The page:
Real estate site Zillow.com reported a disconnect in real estate reality vs. consumer perceptions — both in overestimating and underestimating actual changes in home values — based on its latest quarterly Homeowner Confidence Survey, released today.

Nationally, about 49 percent of survey participants reported that their home’s value decreased in the past 12 months, while Zillow found that 72 percent of homes decreased in value, based on the company’s estimates.

Real estate site Zillow.com reported a disconnect in real estate reality vs. consumer perceptions — both in overestimating and underestimating actual changes in home values — based on its latest quarterly Homeowner Confidence Survey, released today.

Nationally, about 49 percent of survey participants reported that their home’s value decreased in the past 12 months, while Zillow found that 72 percent of homes decreased in value, based on the company’s estimates.

The online survey was conducted for Zillow by Harris Interactive from Oct. 6 to Oct. 8 and had 1,471 homeowner participants and 2,081 total respondents.

Much closer to reality was the share of respondents who estimated their home’s value has increased in the past year, at 25 percent, compared with Zillow’s estimate of homes that increased in value, at 22 percent.

About 17 percent of participating homeowners said they expect their home’s value to fall in the next six months, while 43 percent expect it will stay the same and 41 percent expect it to increase.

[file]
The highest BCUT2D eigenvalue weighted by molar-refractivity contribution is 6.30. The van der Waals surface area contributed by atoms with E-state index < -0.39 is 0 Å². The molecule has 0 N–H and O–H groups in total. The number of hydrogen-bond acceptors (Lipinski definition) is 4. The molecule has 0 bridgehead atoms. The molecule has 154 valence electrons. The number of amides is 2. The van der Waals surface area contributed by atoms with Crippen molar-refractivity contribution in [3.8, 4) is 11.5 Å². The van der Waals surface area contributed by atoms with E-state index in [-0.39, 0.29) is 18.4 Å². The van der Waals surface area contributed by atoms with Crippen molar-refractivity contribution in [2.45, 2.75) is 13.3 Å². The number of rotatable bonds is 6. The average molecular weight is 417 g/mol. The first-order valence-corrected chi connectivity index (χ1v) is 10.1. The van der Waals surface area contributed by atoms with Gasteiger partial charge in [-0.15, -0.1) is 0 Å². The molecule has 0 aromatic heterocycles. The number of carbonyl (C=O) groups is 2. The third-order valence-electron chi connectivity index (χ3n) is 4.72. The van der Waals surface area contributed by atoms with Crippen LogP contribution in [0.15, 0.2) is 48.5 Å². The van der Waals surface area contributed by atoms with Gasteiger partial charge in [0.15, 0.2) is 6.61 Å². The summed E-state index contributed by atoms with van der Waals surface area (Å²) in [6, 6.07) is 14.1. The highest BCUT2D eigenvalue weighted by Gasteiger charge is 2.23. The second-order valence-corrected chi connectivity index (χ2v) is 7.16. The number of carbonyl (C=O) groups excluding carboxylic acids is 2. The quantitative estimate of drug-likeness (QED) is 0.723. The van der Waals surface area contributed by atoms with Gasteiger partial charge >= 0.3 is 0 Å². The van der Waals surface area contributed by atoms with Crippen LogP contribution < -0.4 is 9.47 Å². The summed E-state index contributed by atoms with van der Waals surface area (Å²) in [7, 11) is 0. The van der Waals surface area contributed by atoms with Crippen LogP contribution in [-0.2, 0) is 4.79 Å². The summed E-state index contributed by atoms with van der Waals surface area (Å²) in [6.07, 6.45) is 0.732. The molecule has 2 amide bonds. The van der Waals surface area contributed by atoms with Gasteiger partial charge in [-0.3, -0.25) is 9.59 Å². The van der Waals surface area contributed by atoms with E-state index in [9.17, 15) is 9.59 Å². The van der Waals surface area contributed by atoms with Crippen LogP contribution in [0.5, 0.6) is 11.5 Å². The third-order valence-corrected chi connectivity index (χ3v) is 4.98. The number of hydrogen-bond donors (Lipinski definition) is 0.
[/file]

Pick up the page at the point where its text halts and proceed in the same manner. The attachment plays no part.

Homeowners in the Northeast region were most likely to underreport home-value increases, Zillow reported. About 20 percent of homeowner participants in that region reported that their home value has increased in the past year, compared with Zillow’s estimate that 31 percent of homes in that region increased in value.

And homeowners in the West were overly optimistic about value rises, Zillow found: 28 percent said their home had a value increase in the past year, compared with the company’s estimate of a 17 percent actual rise in value.

That compares with the 53 percent share of homeowner participants in the West who believe their home lost value in the past year, and Zillow’s estimate that 78 percent of homes in that region lost value. …CONTINUED

Homeowner participants in the Midwest were most likely to believe that their home will increase in value in the next six months, compared with a low of 39 percent among participants in the South.

Interestingly, Midwest homeowners were also the most likely (18 percent) to anticipate a decrease in home values during the next six months, compared with a low of 15 percent in the West.

"Homeowners are clearly confused about the housing market, and with good reason," Zillow Chief Economist Stan Humphries said in a statement. "Home values in different parts of the country have shown varied performance in the third quarter."

And while there is "a high likelihood that home values will see further declines driven by an increasing number of foreclosures coming into the market and, possibly, rising interest rates after the first quarter of next year," Humphries also noted, "homeowners are holding onto the hope that home values have performed better than they have in reality" and appear "overly optimistic about future home values."

He added that while homebuyer tax credits can stimulate demand and may force a quicker bottom to the market, "It seems that homeowners are still working under the assumption of a V-shaped recovery to home values when a long, L-shaped recovery is more likely."

Even if there were a real estate market turnaround within the next 12 months, about 69 percent of homeowner respondents said they were "not at all" likely to put their home up for sale, compared with 17 percent "somewhat likely," 8 percent "very likely," and 6 percent "likely."

About 74 percent of Northeast homeowner participants and 67 percent of residents in the South said they would be "not at all likely" to sell in that event, while 11 percent of participants in the South and 2 percent in the West reported they would be "very likely" to sell.

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